What Is The EU ‘Single Market ?
The term ‘single market’ is a misnomer, coined by the EU to mislead the public into thinking it’s mainly about free trade. It isn’t. It’s purpose is more accurately described as a ‘Single Regulatory Regime‘.
It’s proper name is the EU ‘Internal Market’, as defined in Article 26(3) of the Treaty on the Functioning of the European Union (TFEU): ’The internal market shall comprise an area without internal frontiers in which the free movement of goods, persons, services and capital is ensured ….’ It contains a number of components, including the EU Customs Union (Article 28 (1), TFEU).
Although ‘Single Market’ rules allow free trade between EU member states (in reality France and Germany still protect certain key industries), it has wide ranging political purposes. These are:
(1) To ensure that all business activity, goods and services within EU countries (regardless of whether they export to other countries or not) is subject to a single ‘harmonised‘, regime of EU regulation,
(2) To create a new European ‘demos’ by allowing all EU citizens the unrestricted right to live permanently anywhere within the EU (often misleadingly described as ‘free movement‘).
(3) To enable the EU’s Customs Union to erect trade barriers against imports from outside ’Fortress Europe‘
(4) To ensure that all trade relationships with countries outside the EU are determined by the EU alone.
The primary purpose of the EU‘s ‘Single Market’ isn‘t free trade at all; it‘s to develop a political union.
Why Should Britain Leave the EU ‘Single Market‘ ?
(1) Freedom to decide our own regulations will lift the burden on UK enterprise and encourage small firms to grow. EU Regulations impact disproportionately on our small and medium sized business, who produce around three quarters of the UK’s GDP, but are subject to 100% of the EU’s job destroying regulations, even though 95% of them only trade within the UK.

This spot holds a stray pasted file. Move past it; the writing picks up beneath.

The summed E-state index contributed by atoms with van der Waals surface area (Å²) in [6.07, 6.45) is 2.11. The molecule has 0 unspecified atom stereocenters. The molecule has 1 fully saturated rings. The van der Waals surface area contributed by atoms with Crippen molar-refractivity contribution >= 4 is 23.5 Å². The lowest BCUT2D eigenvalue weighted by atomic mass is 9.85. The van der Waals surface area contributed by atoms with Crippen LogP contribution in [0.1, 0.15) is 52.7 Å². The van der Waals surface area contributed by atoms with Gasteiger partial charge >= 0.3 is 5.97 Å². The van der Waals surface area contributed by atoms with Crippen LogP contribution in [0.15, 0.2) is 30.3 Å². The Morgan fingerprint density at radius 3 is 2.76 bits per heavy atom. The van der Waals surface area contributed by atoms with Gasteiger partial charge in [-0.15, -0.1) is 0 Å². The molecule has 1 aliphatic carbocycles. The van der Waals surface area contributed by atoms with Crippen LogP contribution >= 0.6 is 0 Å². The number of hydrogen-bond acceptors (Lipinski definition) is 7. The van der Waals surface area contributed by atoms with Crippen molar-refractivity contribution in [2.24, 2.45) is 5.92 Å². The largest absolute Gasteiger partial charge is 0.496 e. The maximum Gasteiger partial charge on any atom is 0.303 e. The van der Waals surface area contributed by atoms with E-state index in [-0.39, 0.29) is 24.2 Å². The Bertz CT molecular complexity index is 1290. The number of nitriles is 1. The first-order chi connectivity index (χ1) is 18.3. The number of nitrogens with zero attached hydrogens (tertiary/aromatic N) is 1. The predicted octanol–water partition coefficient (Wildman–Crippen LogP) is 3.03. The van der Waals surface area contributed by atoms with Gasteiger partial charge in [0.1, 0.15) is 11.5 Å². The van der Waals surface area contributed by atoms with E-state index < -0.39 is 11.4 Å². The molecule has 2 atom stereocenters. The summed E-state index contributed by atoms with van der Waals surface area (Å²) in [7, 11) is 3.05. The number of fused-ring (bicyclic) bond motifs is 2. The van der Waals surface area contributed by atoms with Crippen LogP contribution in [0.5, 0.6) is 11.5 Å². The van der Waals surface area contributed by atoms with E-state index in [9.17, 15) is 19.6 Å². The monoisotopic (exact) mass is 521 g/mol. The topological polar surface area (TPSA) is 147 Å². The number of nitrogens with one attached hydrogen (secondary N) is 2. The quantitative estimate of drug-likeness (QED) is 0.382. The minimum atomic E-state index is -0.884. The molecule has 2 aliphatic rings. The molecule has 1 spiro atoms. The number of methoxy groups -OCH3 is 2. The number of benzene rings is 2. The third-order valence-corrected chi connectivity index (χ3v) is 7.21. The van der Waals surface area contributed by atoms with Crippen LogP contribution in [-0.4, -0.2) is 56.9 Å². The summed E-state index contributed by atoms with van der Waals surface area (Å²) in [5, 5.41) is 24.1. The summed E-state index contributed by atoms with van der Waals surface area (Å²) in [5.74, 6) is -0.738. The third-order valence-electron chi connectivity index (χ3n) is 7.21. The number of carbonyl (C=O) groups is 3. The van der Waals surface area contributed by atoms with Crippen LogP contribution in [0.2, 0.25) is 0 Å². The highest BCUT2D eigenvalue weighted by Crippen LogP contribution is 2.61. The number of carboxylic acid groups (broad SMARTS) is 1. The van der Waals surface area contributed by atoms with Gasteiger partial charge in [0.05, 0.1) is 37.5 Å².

(2) We will regain the power to control our borders against unlimited migration from the EU, and decide for ourselves on a points based system, who should be allowed to live and work here.
(3) We will regain the power to sign our own trade agreements with the rest of the world, and regain our seat on the World Trade Organisation, vacated in 1973.
(4) UK consumers will benefit from lower priced imported goods. Third world countries need trade as well as aid if they are to escape poverty, and desperately need to boost their trade with the UK market,
(5) Leaving the EU but remaining a member of the ‘Single Market’ will mean that we have to abide by all current and future EU regulations, while having no say in them; the worst of all possible worlds.
What Will Happen To Our European Trade If We Leave ?
(1) Having access to trade with the EU’s internal market does not depend on being a member of the EU internal market; they are two entirely different things.
(2) After ‘Brexit‘, UK trade with EU countries will continue in one of two ways:
(a) Free Trade Agreement (FTA): The UK is the world’s fifth biggest economy, its largest financial services centre, and the EU’s biggest export market. We buy far more from the EU than they buy from us. EU countries desperately need agreement with the UK to have continued access to our ‘single market’ once we leave. Free trade is even more in their interests as ours. The EU has no logical reason to impose trade barriers against its biggest and best customer.
The EU currently has over 100 ‘free trade’ agreements (FTA’s) of various kinds with other countries, allowing access at varying levels to the EU internal market. Only four such agreements (mainly the EFTA countries) give rights of residency to all EU citizens.